It took time to build trust with the cathedrals, she says, but it helped that the couple were used to running events. “They knew we were reputable,” she says. “We work in partnership, and have been able to say, ‘This is what we’d like to do,’ and they were welcoming.”

It soon became apparent that the services also had resonance for people who could not conceive: “People can be grieving even if they’ve never carried a child. They are for anyone who wants to say goodbye. The template really works, and leads people through the grieving process, whether they’ve come straight from the hospital or had a loss 60, 70, even 80 years ago. They leave smiling, not broken.”

 

LAUNCHING the charity meant going public with their personal story, as did the publication of the book. Saying Goodbye, subtitled A personal story of baby loss and 90 days of support to walk you through grief, recounts their experience and offers a series of reflections for those coming to terms with their loss.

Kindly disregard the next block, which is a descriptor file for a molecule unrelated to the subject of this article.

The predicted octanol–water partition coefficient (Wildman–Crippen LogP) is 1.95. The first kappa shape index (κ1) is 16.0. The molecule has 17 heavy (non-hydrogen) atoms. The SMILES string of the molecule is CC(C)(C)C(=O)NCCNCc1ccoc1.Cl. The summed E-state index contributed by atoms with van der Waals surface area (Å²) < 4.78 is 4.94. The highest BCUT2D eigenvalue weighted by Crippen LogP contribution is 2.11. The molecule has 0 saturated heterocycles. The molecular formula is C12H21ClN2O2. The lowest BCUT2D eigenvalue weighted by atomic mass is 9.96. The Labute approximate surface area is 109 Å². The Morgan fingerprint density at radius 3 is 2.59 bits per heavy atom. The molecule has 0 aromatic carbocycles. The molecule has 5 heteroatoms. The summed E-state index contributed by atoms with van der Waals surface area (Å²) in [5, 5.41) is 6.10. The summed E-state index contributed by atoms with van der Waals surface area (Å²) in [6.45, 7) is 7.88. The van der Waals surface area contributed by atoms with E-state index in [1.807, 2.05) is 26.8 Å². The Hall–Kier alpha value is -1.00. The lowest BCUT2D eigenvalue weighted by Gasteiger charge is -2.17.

The book has been well received, she says. “I always knew it would do well, but didn’t expect it to be in the bestsellers, alongside books on pregnancy and childcare. That’s a wonderful surprise; but perhaps I shouldn’t be surprised when the volume of loss is so great.”

It did not take long to write, she says, because it is based on “everything I say daily to hundreds of people”. Two more books are in the pipeline: one aimed at supporting those who are going through pregnancy having suffered loss, and a second on grief in general.

In the autobiographical section of the book, she is careful not to write about the stage at which each baby died. “When we launched [the charity], one of the main gripes was, that it was as if the world tells us how much you are entitled to grieve, depending on the stage of loss. It’s as if you’ve got more reason to take time off work if your baby has reached 24 weeks, as if the depth of your grief could be measured. We decided never to talk about it.”